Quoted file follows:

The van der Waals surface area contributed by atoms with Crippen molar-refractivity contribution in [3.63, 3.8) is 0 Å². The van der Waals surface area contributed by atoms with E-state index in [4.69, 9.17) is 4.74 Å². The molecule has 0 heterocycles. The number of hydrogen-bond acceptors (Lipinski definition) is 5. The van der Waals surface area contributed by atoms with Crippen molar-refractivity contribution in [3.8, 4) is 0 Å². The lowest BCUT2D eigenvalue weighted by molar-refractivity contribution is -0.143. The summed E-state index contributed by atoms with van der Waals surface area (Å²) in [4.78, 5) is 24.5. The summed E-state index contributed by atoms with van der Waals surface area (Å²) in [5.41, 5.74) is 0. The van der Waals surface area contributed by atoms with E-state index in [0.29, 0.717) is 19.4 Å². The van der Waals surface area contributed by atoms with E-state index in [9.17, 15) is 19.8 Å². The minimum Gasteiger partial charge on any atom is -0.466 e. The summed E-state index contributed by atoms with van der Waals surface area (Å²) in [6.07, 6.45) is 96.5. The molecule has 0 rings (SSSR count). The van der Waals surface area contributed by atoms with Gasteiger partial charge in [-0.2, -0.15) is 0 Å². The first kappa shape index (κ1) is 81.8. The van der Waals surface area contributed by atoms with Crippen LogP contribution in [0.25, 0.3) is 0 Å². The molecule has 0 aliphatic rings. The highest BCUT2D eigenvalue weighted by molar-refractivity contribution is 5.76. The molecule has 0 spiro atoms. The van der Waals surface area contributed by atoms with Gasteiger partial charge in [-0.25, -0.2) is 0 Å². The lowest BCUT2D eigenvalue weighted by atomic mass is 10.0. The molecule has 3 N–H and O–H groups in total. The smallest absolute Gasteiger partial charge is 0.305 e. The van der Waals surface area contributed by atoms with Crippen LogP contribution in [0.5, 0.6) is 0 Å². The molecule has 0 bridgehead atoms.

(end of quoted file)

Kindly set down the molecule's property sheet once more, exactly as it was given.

The van der Waals surface area contributed by atoms with Crippen molar-refractivity contribution in [3.63, 3.8) is 0 Å². The van der Waals surface area contributed by atoms with E-state index in [4.69, 9.17) is 4.74 Å². The molecule has 0 heterocycles. The number of hydrogen-bond acceptors (Lipinski definition) is 5. The van der Waals surface area contributed by atoms with Crippen molar-refractivity contribution in [3.8, 4) is 0 Å². The lowest BCUT2D eigenvalue weighted by molar-refractivity contribution is -0.143. The summed E-state index contributed by atoms with van der Waals surface area (Å²) in [4.78, 5) is 24.5. The summed E-state index contributed by atoms with van der Waals surface area (Å²) in [5.41, 5.74) is 0. The van der Waals surface area contributed by atoms with E-state index in [0.29, 0.717) is 19.4 Å². The van der Waals surface area contributed by atoms with E-state index in [9.17, 15) is 19.8 Å². The minimum Gasteiger partial charge on any atom is -0.466 e. The summed E-state index contributed by atoms with van der Waals surface area (Å²) in [6.07, 6.45) is 96.5. The molecule has 0 rings (SSSR count). The van der Waals surface area contributed by atoms with Gasteiger partial charge in [-0.2, -0.15) is 0 Å². The first kappa shape index (κ1) is 81.8. The van der Waals surface area contributed by atoms with Crippen LogP contribution in [0.25, 0.3) is 0 Å². The molecule has 0 aliphatic rings. The highest BCUT2D eigenvalue weighted by molar-refractivity contribution is 5.76. The molecule has 0 spiro atoms. The van der Waals surface area contributed by atoms with Gasteiger partial charge in [-0.25, -0.2) is 0 Å². The lowest BCUT2D eigenvalue weighted by atomic mass is 10.0. The molecule has 3 N–H and O–H groups in total. The smallest absolute Gasteiger partial charge is 0.305 e. The van der Waals surface area contributed by atoms with Crippen LogP contribution in [0.5, 0.6) is 0 Å². The molecule has 0 bridgehead atoms.